I have a service called an IEP Audit.  I would be able to craft a draft of an IEP after I review your grandson's information if you like.  But it seems to me, if I have understood the situation, the first order of business at this time should be focus on evaluation and eligibility.  Then once he becomes eligible, the IEP will be written and implemented.  It will be interesting if he becomes eligible to see if the school district treats this IEP as the initial IEP.  That would be my guess.  If so, then the parent will have to consent for special education services after the parent is sure that the document contains what the child needs.  That is also a good time to bring in someone like me, and maybe private evaluators, to review the draft and help determine if it is crafted so your grandson will benefit and recieve the appropriate services.

While I don't know your grandson of course, here are some areas that may be covered by the IEP goals:
-Reciprocal social interactions, pragmatic language, social skills, group interaction
-Following routines and school procedures
-Emotional regulation
-Fine motor or writing skills
-Attention, concentration, following directions, completing tasks, being organized

I very much hope that this response has helped you as you advocate for your grandson!  Thanks again for writing and don't hesitate to follow up with me.  

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Michelle R. Davis, M. Ed.


I can answer questions about disability definitions and criteria for services, the Individuals with Disabilities Education Act 2004, No Child Left Behind, 504 plans, how to craft an IEP that drives the appropriate services, school placement, dispute options, and least restrictive environment. I worked in the public school system as a special educator and am now in private consulting practice where we assist parents as they navigate the special education process. I have expertise in all educational disabilities except blind/visual impairments and deaf/hard of hearing. This includes ADHD and other health impairments, medical conditions, dyslexia and learning disabilities, Autism, emotional disabilities, language processing problems, and interfering behaviors.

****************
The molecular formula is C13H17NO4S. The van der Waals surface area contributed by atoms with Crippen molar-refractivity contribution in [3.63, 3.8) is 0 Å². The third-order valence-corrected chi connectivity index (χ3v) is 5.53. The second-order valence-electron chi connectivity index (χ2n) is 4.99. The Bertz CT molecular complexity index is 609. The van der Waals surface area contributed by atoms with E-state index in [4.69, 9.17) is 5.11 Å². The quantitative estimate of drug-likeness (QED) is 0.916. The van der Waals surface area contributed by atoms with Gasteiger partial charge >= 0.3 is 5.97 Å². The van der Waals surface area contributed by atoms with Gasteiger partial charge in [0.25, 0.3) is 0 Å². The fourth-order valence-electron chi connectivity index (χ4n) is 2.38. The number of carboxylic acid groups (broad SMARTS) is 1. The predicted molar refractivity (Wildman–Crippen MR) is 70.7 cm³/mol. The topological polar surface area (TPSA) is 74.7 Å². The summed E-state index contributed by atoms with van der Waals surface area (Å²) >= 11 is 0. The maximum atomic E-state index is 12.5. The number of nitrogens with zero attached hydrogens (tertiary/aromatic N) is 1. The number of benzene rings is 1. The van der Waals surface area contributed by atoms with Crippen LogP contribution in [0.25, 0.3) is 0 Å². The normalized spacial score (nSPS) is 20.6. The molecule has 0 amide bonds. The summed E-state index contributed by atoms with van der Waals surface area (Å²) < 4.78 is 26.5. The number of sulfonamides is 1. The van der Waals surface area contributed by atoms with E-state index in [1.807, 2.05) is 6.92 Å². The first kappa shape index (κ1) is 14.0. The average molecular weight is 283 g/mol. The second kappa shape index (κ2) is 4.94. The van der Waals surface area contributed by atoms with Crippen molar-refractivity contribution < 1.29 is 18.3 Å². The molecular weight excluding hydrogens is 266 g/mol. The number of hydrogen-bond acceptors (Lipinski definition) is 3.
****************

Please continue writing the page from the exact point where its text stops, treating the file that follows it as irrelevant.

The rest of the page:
10 years as special educator and administrator in public school system; Director of ABCs for Life Success since 1998; Expert services such as analysis and testimony; Author: Special Needs Advocacy Resource Book: What you can do now to advocate for your exceptional child's education; Special Needs Advocacy Training Institute; internet radio show Teach Your Children Well: Hot Topics in Education; author School Success for Kids with Emotional and Behavioral Disorders released March 2010 (Prufrock Press).

Masters in Special Education with Emphasis on Inclusive Education (Johns Hopkins University); Special Education (James Madison University); Conduct training for Universities, public and private schools, parent groups. Adjunct professor current George Washington University and prior George Mason University.